Effective communication of chosen strategies of which candidates have ownership to ensure acceptance and produce desired outcome.
To ensure effective utilisation of resources the performance gap is contextual and real-world based. This will ensure stakeholder acceptance. Ensuring appropriate individual and environmental factors conducive to performance improvement.
Commitment and acceptance to the change process is ensured as during the discovery phase positive affirmations and enhancements of the positive competency and core values have been emphasised.
Monitoring and Evaluation
Observing the results of nerve repair through summative and formative evaluation.
Similar formative and summative assessment but include confirmatory assessment through outcome measures in nerve injury patients.
With the affirmative and positive process the candidates can be encouraged to continue to improve on their performance.


HPT provides model to systematically and systemically analyse the performance deficiency in an endeavour. By its rigorous methodology it allows for the analysis of the causes of the performance gap. Once the causes have been analysed the solutions can be generated using generic models of instructional design to provide the necessary strategies to help improve performance to the level desired. The whole process of performance technology requires a rigorous and robust methodology to convert to metrics the performance of human behaviour.
It can provide a look forward to future challenges in human performance technology, since by far the greatest activity within any organization is human activity. (Pershing, Ji-Eun Lee, & Jing Li Cheng, 2008). The identification of expected levels of performance clearly and specifically articulated through objectives that are measurable allows for a scientific method of improving performance through various environmental and individual factors to provide the desired outcome. It ensures that the solutions generated are effective for the causes of performance deficiency, and appropriate monitoring and evaluation ensures that the right strategies are being utilise allowing for review and change as necessary.

The guesswork approach does not allow for the methodology and rigour that is needed to achieve performance outcome in a most cost effective manner. It can be risky and expensive as it does not take into consideration all the factors involved in changing behaviour and performance. It lacks the rigour and robustness of analysis of the causes for the performance deficit and in the generation of effective options to improve performance. It is not an evidence base method of solving performance problems.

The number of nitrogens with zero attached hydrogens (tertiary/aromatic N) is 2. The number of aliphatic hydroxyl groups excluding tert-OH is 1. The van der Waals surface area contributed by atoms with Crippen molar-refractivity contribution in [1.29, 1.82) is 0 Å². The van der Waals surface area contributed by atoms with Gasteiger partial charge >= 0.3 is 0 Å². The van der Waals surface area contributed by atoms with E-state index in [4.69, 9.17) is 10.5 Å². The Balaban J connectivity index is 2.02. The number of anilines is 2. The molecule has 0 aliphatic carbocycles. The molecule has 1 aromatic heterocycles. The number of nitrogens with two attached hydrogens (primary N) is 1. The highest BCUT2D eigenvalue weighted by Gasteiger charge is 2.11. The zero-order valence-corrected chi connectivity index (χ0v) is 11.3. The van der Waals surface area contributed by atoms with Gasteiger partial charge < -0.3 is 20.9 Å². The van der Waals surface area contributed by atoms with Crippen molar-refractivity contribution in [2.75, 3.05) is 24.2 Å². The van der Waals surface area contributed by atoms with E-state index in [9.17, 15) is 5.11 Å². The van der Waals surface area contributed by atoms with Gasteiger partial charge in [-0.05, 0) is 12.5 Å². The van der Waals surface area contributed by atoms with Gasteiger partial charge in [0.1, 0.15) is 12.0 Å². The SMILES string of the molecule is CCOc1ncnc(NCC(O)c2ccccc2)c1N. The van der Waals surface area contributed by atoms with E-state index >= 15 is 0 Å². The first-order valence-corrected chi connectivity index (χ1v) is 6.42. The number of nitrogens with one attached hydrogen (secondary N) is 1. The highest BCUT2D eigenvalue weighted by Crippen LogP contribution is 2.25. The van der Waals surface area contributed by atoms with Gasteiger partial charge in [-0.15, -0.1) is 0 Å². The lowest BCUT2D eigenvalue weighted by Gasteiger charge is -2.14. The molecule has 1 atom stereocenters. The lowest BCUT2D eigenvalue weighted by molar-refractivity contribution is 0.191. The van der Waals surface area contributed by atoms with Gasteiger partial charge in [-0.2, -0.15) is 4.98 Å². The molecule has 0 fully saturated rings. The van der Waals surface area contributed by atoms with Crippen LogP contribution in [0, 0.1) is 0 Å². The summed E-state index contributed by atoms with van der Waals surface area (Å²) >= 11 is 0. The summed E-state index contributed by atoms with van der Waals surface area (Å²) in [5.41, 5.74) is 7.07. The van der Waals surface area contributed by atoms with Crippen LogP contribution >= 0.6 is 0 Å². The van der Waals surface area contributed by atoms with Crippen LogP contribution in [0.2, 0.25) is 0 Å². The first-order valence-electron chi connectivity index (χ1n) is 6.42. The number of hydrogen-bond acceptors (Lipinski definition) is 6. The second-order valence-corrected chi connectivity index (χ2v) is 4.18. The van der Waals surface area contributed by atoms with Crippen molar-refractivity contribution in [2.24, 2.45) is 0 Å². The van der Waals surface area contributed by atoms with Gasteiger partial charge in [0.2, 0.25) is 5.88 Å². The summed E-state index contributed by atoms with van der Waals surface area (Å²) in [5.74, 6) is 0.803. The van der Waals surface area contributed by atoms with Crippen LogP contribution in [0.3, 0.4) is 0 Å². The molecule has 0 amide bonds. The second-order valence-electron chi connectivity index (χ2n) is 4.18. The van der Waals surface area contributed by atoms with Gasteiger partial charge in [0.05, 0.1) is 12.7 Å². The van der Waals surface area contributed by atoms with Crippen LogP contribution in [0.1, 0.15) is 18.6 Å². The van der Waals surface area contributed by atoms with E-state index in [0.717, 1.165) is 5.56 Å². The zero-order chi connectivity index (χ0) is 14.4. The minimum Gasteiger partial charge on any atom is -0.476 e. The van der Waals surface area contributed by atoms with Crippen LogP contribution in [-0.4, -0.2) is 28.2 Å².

In attempting to resolve a problem and performance in the real world, the first is to identify performance gap that exists. In order to identify this, tools must be identified or designed and chosen to measure the performance. In the next phase, the desired performance is identified and the metrics to measure it determined with the appropriate tools to measure the level of performance. Once the gap has been determined, the causes for this defect is identified through an analysis of the environment, the individual and the organisation. Having identified the causes for this performance deficiency one can then develop the various strategies to overcome these deficiencies to reach the desirable outcome. This can be targeted at the environment, the organisation or the individual. Specific and effective strategies are then chosen and implemented and during the process monitored and appropriately reviewed to ensure that the desired outcome is achieved.

Duman, B. D., Chyung, S. Y. (Yonnie), Villachica, S. W., & Winiecki, D. (2011). Root causes of errant ordered radiology exams: Results of a needs assessment. Performance Improvement, 50(1), 17–24. doi:10.1002/pfi.20192
Kaifeng Jiang, Lepak, D. P., Jia Ju, & Baer, J. C. (2012). How Does Human Resource Management Influence Organizational Outcomes? a Meta-Analytic Investigation of Mediating Mechanisms. Academy of Management Journal, 55(6), 1264–1294. doi:10.5465/amj.2011.0088
Nickols, F. (2011). A single universal model? No, thanks! Performance Improvement, 50(9), 15–19. doi:10.1002/pfi.20252
Pershing, J. A., Ji-Eun Lee, & Jing Li Cheng. (2008). Current status, future trends, and issues in human performance technology, part 1: Influential domains, current status, and recognition of HPT. Performance Improvement, 47(1), 9–17. doi:10.1002/pfi.174
Vieregge, K. L., & Moseley, J. L. (2012). Our future as performance improvement practitioners: A follow-up wake-up call. Performance Improvement, 51(10), 12–20. doi:10.1002/pfi.21310